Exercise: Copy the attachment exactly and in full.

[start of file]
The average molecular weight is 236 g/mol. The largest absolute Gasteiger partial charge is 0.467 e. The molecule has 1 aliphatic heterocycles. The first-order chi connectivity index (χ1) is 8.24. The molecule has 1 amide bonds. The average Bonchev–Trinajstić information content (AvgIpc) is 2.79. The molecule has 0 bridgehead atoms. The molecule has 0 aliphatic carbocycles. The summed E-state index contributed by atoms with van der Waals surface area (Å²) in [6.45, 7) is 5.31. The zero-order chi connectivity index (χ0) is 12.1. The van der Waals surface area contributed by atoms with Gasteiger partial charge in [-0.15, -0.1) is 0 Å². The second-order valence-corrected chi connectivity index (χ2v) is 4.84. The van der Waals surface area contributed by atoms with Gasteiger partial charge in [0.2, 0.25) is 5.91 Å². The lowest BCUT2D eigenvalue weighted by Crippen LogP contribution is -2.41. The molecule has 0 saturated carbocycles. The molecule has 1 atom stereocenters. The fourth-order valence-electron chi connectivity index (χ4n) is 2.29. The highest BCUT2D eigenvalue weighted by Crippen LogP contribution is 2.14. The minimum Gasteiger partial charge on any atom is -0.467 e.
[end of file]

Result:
The average molecular weight is 236 g/mol. The largest absolute Gasteiger partial charge is 0.467 e. The molecule has 1 aliphatic heterocycles. The first-order chi connectivity index (χ1) is 8.24. The molecule has 1 amide bonds. The average Bonchev–Trinajstić information content (AvgIpc) is 2.79. The molecule has 0 bridgehead atoms. The molecule has 0 aliphatic carbocycles. The summed E-state index contributed by atoms with van der Waals surface area (Å²) in [6.45, 7) is 5.31. The zero-order chi connectivity index (χ0) is 12.1. The van der Waals surface area contributed by atoms with Gasteiger partial charge in [-0.15, -0.1) is 0 Å². The second-order valence-corrected chi connectivity index (χ2v) is 4.84. The van der Waals surface area contributed by atoms with Gasteiger partial charge in [0.2, 0.25) is 5.91 Å². The lowest BCUT2D eigenvalue weighted by Crippen LogP contribution is -2.41. The molecule has 0 saturated carbocycles. The molecule has 1 atom stereocenters. The fourth-order valence-electron chi connectivity index (χ4n) is 2.29. The highest BCUT2D eigenvalue weighted by Crippen LogP contribution is 2.14. The minimum Gasteiger partial charge on any atom is -0.467 e.